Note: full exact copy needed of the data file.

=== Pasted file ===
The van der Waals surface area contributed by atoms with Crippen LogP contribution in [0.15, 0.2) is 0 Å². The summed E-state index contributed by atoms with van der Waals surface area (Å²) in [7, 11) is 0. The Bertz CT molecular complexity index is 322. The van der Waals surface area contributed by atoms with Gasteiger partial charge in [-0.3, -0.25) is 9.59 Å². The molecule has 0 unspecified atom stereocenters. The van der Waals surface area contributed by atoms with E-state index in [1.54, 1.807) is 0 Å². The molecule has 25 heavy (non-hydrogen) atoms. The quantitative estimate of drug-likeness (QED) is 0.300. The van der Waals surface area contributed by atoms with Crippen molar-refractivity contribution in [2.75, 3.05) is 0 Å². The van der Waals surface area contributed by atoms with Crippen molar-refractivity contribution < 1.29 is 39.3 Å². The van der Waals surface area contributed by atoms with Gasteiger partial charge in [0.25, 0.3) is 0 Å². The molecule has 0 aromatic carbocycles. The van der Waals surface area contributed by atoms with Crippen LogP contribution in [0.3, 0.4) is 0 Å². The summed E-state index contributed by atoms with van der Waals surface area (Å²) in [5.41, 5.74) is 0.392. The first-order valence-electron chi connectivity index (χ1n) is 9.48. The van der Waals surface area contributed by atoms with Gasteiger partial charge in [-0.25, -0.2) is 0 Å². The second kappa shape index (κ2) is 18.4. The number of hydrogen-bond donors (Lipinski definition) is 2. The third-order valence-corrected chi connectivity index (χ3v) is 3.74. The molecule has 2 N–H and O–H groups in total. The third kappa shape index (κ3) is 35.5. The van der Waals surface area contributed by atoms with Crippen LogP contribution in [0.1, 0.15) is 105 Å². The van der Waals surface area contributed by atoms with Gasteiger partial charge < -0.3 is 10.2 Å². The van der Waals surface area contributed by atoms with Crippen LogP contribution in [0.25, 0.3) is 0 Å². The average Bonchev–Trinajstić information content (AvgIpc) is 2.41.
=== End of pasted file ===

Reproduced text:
The van der Waals surface area contributed by atoms with Crippen LogP contribution in [0.15, 0.2) is 0 Å². The summed E-state index contributed by atoms with van der Waals surface area (Å²) in [7, 11) is 0. The Bertz CT molecular complexity index is 322. The van der Waals surface area contributed by atoms with Gasteiger partial charge in [-0.3, -0.25) is 9.59 Å². The molecule has 0 unspecified atom stereocenters. The van der Waals surface area contributed by atoms with E-state index in [1.54, 1.807) is 0 Å². The molecule has 25 heavy (non-hydrogen) atoms. The quantitative estimate of drug-likeness (QED) is 0.300. The van der Waals surface area contributed by atoms with Crippen molar-refractivity contribution in [2.75, 3.05) is 0 Å². The van der Waals surface area contributed by atoms with Crippen molar-refractivity contribution < 1.29 is 39.3 Å². The van der Waals surface area contributed by atoms with Gasteiger partial charge in [0.25, 0.3) is 0 Å². The molecule has 0 aromatic carbocycles. The van der Waals surface area contributed by atoms with Crippen LogP contribution in [0.3, 0.4) is 0 Å². The summed E-state index contributed by atoms with van der Waals surface area (Å²) in [5.41, 5.74) is 0.392. The first-order valence-electron chi connectivity index (χ1n) is 9.48. The van der Waals surface area contributed by atoms with Gasteiger partial charge in [-0.25, -0.2) is 0 Å². The second kappa shape index (κ2) is 18.4. The number of hydrogen-bond donors (Lipinski definition) is 2. The third-order valence-corrected chi connectivity index (χ3v) is 3.74. The molecule has 2 N–H and O–H groups in total. The third kappa shape index (κ3) is 35.5. The van der Waals surface area contributed by atoms with Crippen LogP contribution in [0.1, 0.15) is 105 Å². The van der Waals surface area contributed by atoms with Gasteiger partial charge < -0.3 is 10.2 Å². The van der Waals surface area contributed by atoms with Crippen LogP contribution in [0.25, 0.3) is 0 Å². The average Bonchev–Trinajstić information content (AvgIpc) is 2.41.